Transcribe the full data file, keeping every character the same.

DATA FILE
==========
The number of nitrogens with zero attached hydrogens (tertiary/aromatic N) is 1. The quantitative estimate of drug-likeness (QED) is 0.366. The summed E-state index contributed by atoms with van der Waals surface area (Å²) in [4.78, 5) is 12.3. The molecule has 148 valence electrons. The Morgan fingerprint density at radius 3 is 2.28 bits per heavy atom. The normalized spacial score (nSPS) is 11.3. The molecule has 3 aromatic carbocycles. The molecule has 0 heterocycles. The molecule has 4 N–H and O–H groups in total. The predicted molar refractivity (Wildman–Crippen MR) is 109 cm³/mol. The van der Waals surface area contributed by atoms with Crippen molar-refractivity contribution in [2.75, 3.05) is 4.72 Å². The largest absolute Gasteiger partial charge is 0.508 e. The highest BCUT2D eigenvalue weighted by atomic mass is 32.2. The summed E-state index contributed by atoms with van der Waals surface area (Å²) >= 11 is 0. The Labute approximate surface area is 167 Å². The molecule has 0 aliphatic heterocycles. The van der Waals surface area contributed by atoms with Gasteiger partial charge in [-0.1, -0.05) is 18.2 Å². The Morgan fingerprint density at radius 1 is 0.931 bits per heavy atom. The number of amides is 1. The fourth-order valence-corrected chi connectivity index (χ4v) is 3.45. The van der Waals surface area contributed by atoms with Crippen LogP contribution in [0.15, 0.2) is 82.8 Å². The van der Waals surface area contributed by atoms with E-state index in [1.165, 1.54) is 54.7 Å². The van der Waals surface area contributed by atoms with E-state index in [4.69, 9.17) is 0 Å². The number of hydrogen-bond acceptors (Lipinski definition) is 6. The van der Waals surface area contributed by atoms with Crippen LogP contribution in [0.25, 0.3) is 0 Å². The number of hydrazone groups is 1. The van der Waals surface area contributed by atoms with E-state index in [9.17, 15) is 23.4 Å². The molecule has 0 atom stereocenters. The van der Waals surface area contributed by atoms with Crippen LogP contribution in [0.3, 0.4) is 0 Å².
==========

The number of nitrogens with zero attached hydrogens (tertiary/aromatic N) is 1. The quantitative estimate of drug-likeness (QED) is 0.366. The summed E-state index contributed by atoms with van der Waals surface area (Å²) in [4.78, 5) is 12.3. The molecule has 148 valence electrons. The Morgan fingerprint density at radius 3 is 2.28 bits per heavy atom. The normalized spacial score (nSPS) is 11.3. The molecule has 3 aromatic carbocycles. The molecule has 0 heterocycles. The molecule has 4 N–H and O–H groups in total. The predicted molar refractivity (Wildman–Crippen MR) is 109 cm³/mol. The van der Waals surface area contributed by atoms with Crippen molar-refractivity contribution in [2.75, 3.05) is 4.72 Å². The largest absolute Gasteiger partial charge is 0.508 e. The highest BCUT2D eigenvalue weighted by atomic mass is 32.2. The summed E-state index contributed by atoms with van der Waals surface area (Å²) >= 11 is 0. The Labute approximate surface area is 167 Å². The molecule has 0 aliphatic heterocycles. The van der Waals surface area contributed by atoms with Gasteiger partial charge in [-0.1, -0.05) is 18.2 Å². The Morgan fingerprint density at radius 1 is 0.931 bits per heavy atom. The number of amides is 1. The fourth-order valence-corrected chi connectivity index (χ4v) is 3.45. The van der Waals surface area contributed by atoms with Crippen LogP contribution in [0.15, 0.2) is 82.8 Å². The van der Waals surface area contributed by atoms with E-state index in [1.165, 1.54) is 54.7 Å². The van der Waals surface area contributed by atoms with E-state index in [4.69, 9.17) is 0 Å². The number of hydrogen-bond acceptors (Lipinski definition) is 6. The van der Waals surface area contributed by atoms with Crippen LogP contribution in [0.25, 0.3) is 0 Å². The number of hydrazone groups is 1. The van der Waals surface area contributed by atoms with E-state index in [9.17, 15) is 23.4 Å². The molecule has 0 atom stereocenters. The van der Waals surface area contributed by atoms with Crippen LogP contribution in [0.3, 0.4) is 0 Å².